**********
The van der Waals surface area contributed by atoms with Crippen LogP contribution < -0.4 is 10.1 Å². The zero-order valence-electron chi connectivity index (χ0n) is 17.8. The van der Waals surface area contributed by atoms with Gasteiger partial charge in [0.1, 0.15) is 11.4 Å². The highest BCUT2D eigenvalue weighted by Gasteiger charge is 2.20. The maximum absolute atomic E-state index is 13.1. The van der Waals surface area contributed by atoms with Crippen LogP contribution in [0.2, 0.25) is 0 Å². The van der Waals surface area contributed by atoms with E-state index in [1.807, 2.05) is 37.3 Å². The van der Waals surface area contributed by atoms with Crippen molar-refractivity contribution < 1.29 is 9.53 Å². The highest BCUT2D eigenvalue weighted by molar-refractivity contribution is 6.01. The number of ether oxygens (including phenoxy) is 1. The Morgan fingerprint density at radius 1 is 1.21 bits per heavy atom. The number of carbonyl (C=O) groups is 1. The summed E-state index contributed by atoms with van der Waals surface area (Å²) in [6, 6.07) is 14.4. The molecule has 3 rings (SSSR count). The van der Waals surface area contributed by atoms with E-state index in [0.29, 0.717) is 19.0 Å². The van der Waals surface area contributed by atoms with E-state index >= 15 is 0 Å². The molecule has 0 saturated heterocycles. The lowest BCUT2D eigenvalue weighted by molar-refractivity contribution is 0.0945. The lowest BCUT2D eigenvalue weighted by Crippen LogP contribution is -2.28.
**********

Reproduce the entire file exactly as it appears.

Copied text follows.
The van der Waals surface area contributed by atoms with Crippen LogP contribution < -0.4 is 10.1 Å². The zero-order valence-electron chi connectivity index (χ0n) is 17.8. The van der Waals surface area contributed by atoms with Gasteiger partial charge in [0.1, 0.15) is 11.4 Å². The highest BCUT2D eigenvalue weighted by Gasteiger charge is 2.20. The maximum absolute atomic E-state index is 13.1. The van der Waals surface area contributed by atoms with Crippen LogP contribution in [0.2, 0.25) is 0 Å². The van der Waals surface area contributed by atoms with E-state index in [1.807, 2.05) is 37.3 Å². The van der Waals surface area contributed by atoms with Crippen molar-refractivity contribution < 1.29 is 9.53 Å². The highest BCUT2D eigenvalue weighted by molar-refractivity contribution is 6.01. The number of ether oxygens (including phenoxy) is 1. The Morgan fingerprint density at radius 1 is 1.21 bits per heavy atom. The number of carbonyl (C=O) groups is 1. The summed E-state index contributed by atoms with van der Waals surface area (Å²) in [6, 6.07) is 14.4. The molecule has 3 rings (SSSR count). The van der Waals surface area contributed by atoms with E-state index in [0.29, 0.717) is 19.0 Å². The van der Waals surface area contributed by atoms with E-state index >= 15 is 0 Å². The molecule has 0 saturated heterocycles. The lowest BCUT2D eigenvalue weighted by molar-refractivity contribution is 0.0945. The lowest BCUT2D eigenvalue weighted by Crippen LogP contribution is -2.28.